Our purpose was to determine whether vulvar vestibulitis syndrome is a form of reflex sympathetic dystrophy syndrome.
Materials and Methods.
Between October 1, 1998, and February 16, 1999, 20 subjects attending a gynecology clinic at a tertiary care center received diagnoses of vulvar vestibulitis syndrome. A history was recorded, and a gynecological examination was performed for each, including a detailed description of the vulva, vaginal Gram's stain, vaginal culture, pH, and wet preparation of any discharge. Vulvar examination included assessing each subject's response to touch, pressure, pinprick, vibration, and cold. Subjects completed the short form of the McGill Pain Questionnaire.
Twenty subjects with vulvar vestibulitis syndrome (average age, 30.6 years; range, 20-71 years) had pain present an average of 4 years and 8 months (range, 6 months-33 years). Pain occurred with entry dyspareunia, tampon insertion, or touching of the vestibule. Vulvar vestibular erythema was present in 13 subjects. None of the 20 subjects felt pain to light touch on the vulvar vestibule. Light pressure produced allodynia in all 20. Nine subjects had hyperalgesia to pinprick; five subjects had allodynia in response to vibration; and three subjects experienced allodynia to cold. Summation and aftersensation to test modalities were uncommon.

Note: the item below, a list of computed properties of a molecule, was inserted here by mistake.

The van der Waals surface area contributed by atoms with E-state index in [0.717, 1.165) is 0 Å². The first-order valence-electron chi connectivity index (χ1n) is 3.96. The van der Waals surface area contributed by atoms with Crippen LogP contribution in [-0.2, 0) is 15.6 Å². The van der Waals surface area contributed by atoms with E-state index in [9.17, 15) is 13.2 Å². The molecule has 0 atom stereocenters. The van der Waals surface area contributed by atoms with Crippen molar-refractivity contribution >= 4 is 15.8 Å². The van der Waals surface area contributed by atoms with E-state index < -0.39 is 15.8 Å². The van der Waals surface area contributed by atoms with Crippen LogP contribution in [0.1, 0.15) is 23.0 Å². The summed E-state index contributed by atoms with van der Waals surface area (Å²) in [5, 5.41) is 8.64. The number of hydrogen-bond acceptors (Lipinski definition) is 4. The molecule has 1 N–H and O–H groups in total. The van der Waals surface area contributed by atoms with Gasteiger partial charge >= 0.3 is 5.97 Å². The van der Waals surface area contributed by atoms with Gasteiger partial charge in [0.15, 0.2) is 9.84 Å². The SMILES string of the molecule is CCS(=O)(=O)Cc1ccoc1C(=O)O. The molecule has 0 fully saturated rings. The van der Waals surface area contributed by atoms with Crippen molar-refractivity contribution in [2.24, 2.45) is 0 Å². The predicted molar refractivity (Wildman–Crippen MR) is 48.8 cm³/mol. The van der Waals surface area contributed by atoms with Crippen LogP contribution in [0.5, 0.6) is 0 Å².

Though both vulvar vestibulitis and reflex sympathetic dystrophy seem to be neuropathic pain syndromes, they do not share enough physical characteristics to be considered the same pathological processes.
Reprint requests to: Thomas M. Julian, MD, Division of Gynecology, Department of Obstetrics and Gynecology, H4-648 A Clinical Sciences Center, University of Wisconsin Medical School, 600 Highland Avenue, Madison, WI 53792. E-mail: firstname.lastname@example.org
©2000The American Society for Colposcopy and Cervical Pathology